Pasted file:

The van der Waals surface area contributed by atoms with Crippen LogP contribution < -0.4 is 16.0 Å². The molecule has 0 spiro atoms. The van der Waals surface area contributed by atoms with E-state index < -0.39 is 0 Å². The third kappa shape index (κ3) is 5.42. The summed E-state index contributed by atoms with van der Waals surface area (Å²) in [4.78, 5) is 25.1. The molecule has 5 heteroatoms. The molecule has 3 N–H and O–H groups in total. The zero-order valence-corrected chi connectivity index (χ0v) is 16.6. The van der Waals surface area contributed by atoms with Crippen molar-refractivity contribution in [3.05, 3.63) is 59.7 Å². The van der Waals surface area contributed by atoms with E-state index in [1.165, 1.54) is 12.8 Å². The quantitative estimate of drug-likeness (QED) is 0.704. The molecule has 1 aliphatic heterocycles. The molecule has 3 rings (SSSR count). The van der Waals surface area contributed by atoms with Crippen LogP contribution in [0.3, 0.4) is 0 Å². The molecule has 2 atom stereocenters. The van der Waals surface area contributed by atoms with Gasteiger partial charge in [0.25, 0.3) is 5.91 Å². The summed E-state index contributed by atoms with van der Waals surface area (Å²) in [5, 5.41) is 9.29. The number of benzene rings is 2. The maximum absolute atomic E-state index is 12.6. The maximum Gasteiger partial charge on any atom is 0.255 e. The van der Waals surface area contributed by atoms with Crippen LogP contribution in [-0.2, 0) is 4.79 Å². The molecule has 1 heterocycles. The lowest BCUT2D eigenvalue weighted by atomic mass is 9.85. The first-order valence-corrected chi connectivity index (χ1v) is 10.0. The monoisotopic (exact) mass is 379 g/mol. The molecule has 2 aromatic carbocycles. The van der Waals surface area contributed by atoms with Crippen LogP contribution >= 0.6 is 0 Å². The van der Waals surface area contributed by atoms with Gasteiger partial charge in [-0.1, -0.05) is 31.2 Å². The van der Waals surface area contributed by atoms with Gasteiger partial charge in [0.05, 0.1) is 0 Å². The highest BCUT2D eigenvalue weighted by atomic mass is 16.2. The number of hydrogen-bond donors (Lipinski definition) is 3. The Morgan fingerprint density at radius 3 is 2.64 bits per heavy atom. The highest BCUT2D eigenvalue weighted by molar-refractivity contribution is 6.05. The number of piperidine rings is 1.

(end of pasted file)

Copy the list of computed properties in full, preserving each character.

The van der Waals surface area contributed by atoms with Crippen LogP contribution < -0.4 is 16.0 Å². The molecule has 0 spiro atoms. The van der Waals surface area contributed by atoms with E-state index < -0.39 is 0 Å². The third kappa shape index (κ3) is 5.42. The summed E-state index contributed by atoms with van der Waals surface area (Å²) in [4.78, 5) is 25.1. The molecule has 5 heteroatoms. The molecule has 3 N–H and O–H groups in total. The zero-order valence-corrected chi connectivity index (χ0v) is 16.6. The van der Waals surface area contributed by atoms with Crippen molar-refractivity contribution in [3.05, 3.63) is 59.7 Å². The van der Waals surface area contributed by atoms with E-state index in [1.165, 1.54) is 12.8 Å². The quantitative estimate of drug-likeness (QED) is 0.704. The molecule has 1 aliphatic heterocycles. The molecule has 3 rings (SSSR count). The van der Waals surface area contributed by atoms with Crippen LogP contribution in [0.3, 0.4) is 0 Å². The molecule has 2 atom stereocenters. The van der Waals surface area contributed by atoms with Gasteiger partial charge in [0.25, 0.3) is 5.91 Å². The summed E-state index contributed by atoms with van der Waals surface area (Å²) in [5, 5.41) is 9.29. The number of benzene rings is 2. The maximum absolute atomic E-state index is 12.6. The maximum Gasteiger partial charge on any atom is 0.255 e. The van der Waals surface area contributed by atoms with Crippen LogP contribution in [-0.2, 0) is 4.79 Å². The molecule has 1 heterocycles. The lowest BCUT2D eigenvalue weighted by atomic mass is 9.85. The first-order valence-corrected chi connectivity index (χ1v) is 10.0. The monoisotopic (exact) mass is 379 g/mol. The molecule has 2 aromatic carbocycles. The van der Waals surface area contributed by atoms with Crippen LogP contribution >= 0.6 is 0 Å². The van der Waals surface area contributed by atoms with Gasteiger partial charge in [-0.1, -0.05) is 31.2 Å². The van der Waals surface area contributed by atoms with Gasteiger partial charge in [0.05, 0.1) is 0 Å². The highest BCUT2D eigenvalue weighted by atomic mass is 16.2. The number of hydrogen-bond donors (Lipinski definition) is 3. The Morgan fingerprint density at radius 3 is 2.64 bits per heavy atom. The highest BCUT2D eigenvalue weighted by molar-refractivity contribution is 6.05. The number of piperidine rings is 1.